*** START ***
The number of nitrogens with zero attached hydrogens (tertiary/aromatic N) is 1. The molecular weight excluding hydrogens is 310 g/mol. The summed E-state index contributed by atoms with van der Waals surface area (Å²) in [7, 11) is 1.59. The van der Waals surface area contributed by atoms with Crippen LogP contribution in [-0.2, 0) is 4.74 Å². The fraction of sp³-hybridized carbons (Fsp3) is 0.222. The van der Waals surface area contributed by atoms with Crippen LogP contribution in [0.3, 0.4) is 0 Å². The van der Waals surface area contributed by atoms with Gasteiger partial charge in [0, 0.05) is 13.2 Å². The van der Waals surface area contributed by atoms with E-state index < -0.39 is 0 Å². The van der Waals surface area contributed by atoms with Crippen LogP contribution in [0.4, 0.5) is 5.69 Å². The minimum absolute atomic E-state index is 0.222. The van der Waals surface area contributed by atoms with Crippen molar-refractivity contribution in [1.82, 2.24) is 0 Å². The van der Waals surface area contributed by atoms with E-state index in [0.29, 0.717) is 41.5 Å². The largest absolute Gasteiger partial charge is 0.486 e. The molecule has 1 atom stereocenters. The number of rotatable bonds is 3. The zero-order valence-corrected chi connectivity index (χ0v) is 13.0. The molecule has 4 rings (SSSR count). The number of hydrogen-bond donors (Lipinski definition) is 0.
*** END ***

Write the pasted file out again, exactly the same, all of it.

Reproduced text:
The number of nitrogens with zero attached hydrogens (tertiary/aromatic N) is 1. The molecular weight excluding hydrogens is 310 g/mol. The summed E-state index contributed by atoms with van der Waals surface area (Å²) in [7, 11) is 1.59. The van der Waals surface area contributed by atoms with Crippen LogP contribution in [-0.2, 0) is 4.74 Å². The fraction of sp³-hybridized carbons (Fsp3) is 0.222. The van der Waals surface area contributed by atoms with Crippen LogP contribution in [0.3, 0.4) is 0 Å². The van der Waals surface area contributed by atoms with Gasteiger partial charge in [0, 0.05) is 13.2 Å². The van der Waals surface area contributed by atoms with E-state index < -0.39 is 0 Å². The van der Waals surface area contributed by atoms with Crippen LogP contribution in [0.4, 0.5) is 5.69 Å². The minimum absolute atomic E-state index is 0.222. The van der Waals surface area contributed by atoms with Crippen molar-refractivity contribution in [1.82, 2.24) is 0 Å². The van der Waals surface area contributed by atoms with E-state index in [0.29, 0.717) is 41.5 Å². The largest absolute Gasteiger partial charge is 0.486 e. The molecule has 1 atom stereocenters. The number of rotatable bonds is 3. The zero-order valence-corrected chi connectivity index (χ0v) is 13.0. The molecule has 4 rings (SSSR count). The number of hydrogen-bond donors (Lipinski definition) is 0.